Aristotelous Square (Greek: Πλατεία Αριστοτέλους,  Aristotle Square) is the main city square of Thessaloniki, Greece and is located on Nikis avenue (on the city’s waterfront), in the city center. It was designed by French architect Ernest Hébrard in 1918, but most of the square was built in the 1950s. Many buildings surrounding the central square have since been renovated and its northern parts were largely restored in the 2000s.

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The Arch of Galerius (Gr.: Αψίδα του Γαλερίου) or Kamara (Gr.: Καμάρα) and the Rotunda (Ροτόντα) are neighbouring early 4th-century AD monuments in the city of Thessaloniki.

The 4th-century Roman Emperor Galerius commissioned these two structures as elements of an imperial precinct linked to his Thessaloniki palace. Archeologists have found substantial remains of the palace to the southwest. These three monumental structures were connected by a road that ran through the arch, which rose above the major east-west road of the city.

At the crux of the major axes of the city, the Arch of Galerius emphasized the power of the emperor and linked the monumental structures with the fabric of 4th-century Thessaloniki. The arch was composed of a masonry core faced with marble sculptural panels celebrating a victory over the Sassanid Persians. About two-thirds the arch is preserved.

The Rotunda was a massive circular structure with a masonry core that had an oculus like the Pantheon in Rome. It has gone through multiple periods of use and modification as a polytheist temple, a Christian basilica, a Muslim mosque, and again a Christian church (and archaeological site). A minaret is preserved from its use as a mosque, and ancient remains are exposed on its southern side.

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The Church of Saint Demetrius, or Hagios Demetrios (Greek: Άγιος Δημήτριος), is the main sanctuary dedicated to Saint Demetrius, the patron saint of Thessaloniki (in Central Macedonia, Greece), dating from a time when it was the second largest city of the Byzantine Empire. It is part of the site Palaeochristian and Byzantine Monuments of Thessaloniki on the list of World Heritage Sites by UNESCO since 1988.

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Jewish museum

The Jewish Museum of Thessaloniki is a museum presenting the history of Sephardic Jews and Jewish life in Thessaloniki.

Modiano Market

Modiano Market is an enclosed market in Thessaloniki.

Museum of Byzantine Culture

The Museum of Byzantine Culture is a museum in Thessaloniki, which opened in 1994.

 

The Jewish Museum of Thessaloniki (Greek: Εβραϊκό Μουσείο Θεσσαλονίκης) (Judaeo-Spanish or Ladino: Museo Djidio De Salonik) is a museum in Thessaloniki, Central Macedonia, Greece presenting the history of Sephardic Jews and Jewish life in Thessaloniki.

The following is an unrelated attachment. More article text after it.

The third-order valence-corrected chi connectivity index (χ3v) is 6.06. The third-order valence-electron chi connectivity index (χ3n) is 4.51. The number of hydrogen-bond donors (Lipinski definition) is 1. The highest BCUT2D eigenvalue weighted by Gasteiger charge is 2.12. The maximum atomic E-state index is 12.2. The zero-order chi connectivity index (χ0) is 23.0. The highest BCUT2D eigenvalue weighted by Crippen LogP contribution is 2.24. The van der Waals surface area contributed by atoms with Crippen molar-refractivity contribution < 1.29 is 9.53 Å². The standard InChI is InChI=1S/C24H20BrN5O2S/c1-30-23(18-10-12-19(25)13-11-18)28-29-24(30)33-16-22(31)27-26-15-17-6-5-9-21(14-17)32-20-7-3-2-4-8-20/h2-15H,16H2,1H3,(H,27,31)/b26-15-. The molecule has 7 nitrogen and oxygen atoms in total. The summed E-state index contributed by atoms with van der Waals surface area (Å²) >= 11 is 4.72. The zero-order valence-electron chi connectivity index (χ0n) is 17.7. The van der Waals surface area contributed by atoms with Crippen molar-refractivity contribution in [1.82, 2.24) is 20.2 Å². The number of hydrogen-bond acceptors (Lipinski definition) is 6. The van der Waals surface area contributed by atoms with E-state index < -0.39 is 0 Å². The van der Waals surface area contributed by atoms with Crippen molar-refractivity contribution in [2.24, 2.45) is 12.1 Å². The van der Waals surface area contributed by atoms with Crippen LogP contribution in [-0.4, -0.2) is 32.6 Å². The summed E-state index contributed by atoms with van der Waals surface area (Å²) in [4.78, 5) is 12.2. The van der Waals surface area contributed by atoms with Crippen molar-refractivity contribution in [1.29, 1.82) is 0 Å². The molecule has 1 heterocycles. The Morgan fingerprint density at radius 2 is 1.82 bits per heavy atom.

It is also known as: “Museum of Jewish Presence in Thessaloniki”, “Jewish History Museum”, Greek: “Κέντρο Ιστορικής Διαδρομής Εβραϊσμού Θεσσαλονίκης”, “Μουσείο Εβραϊκής Παρουσίας στη Θεσσαλονίκη”.

The museum is being run by the Jewish Community of Thessaloniki.

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Modiano Market is an enclosed market in Thessaloniki, Greece. It was built between 1922 and 1930, in the center of the city and forms the central point of the city’s market which encompasses over several blocks. It took its name from the architect Eli Modiano, a member of the well known Italian–Jewish Modiano family of the city.

Inside the market there are fish markets, butcher shops, tavernas and bars. It is a place of social meeting and historical significance for the city.

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For many the most important of the city’s museums, as Thessaloniki is arguably the city that has the most intense Byzantine character and beauty.

The museum is housed in modern facilities that include advanced, well-organized conservation laboratories and storerooms. Hundreds of unique exhibits and artifacts throughout the entire Byzantine period are displayed in several different rooms.

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The Gastronomy of Thessaloniki

Thessaloniki has one of the largest varieties of food and sweets that impress with their taste and appearance.

The time that the Thessalonians will devote both to the preparation and consumption of food is an entire ceremony, with the ultimate goal of satisfying or better the enjoyment of their tasteful glands and the enjoyment of both those involved in this process.

This unique relationship of Thessaloniki with food, cooking and confectionery, respectively, can be found in the restaurants of the city that combine international cuisine with a northern Greek flavor.

Museum of Photography

The museum’s mission is to collect photographs, especially historical and artistic photographs of Greece.

Science center and Museum

The museum’s main objective is to offer to the public an environment that facilitates the familiarization with and the understanding of science and technology.

Panagia Chalkeon

According to the founder’s inscription above the west entrance, the church was built in 1028.

Museum of Photography, Thessaloniki is located in Thessaloniki, Central Macedonia, Greece. The museum was founded in 1987 by Aris Georgiou, Apostolos Maroulis and Yiannis Vanidis but it was not until 1997 that it was legally established and until 1998 that it opened with Giorgos Makris as its president and Aris Georgiou as its first director. It is currently housed in Warehouse 1 at the Port of Thessaloniki, next to the Cinema Museum of Thessaloniki.

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The museum’s main objective is to offer to the public an environment that facilitates the familiarization with and the understanding of science and technology. The foundation is also actively engaged in the protection of the Greek Technological Heritage. NOESIS has a 150-seat digital planetarium, a 300-seat Cosmotheatre with the largest flat screen in Greece, a 200-seat amphitheatre, as well as a motion simulator theater with three platforms, 3-D projection, and 6-axis movement. Elena Paparizou, a Greek pop singer, filmed part of a videoclip for her song “Number One”, that won the Eurovision Song Contest 2005.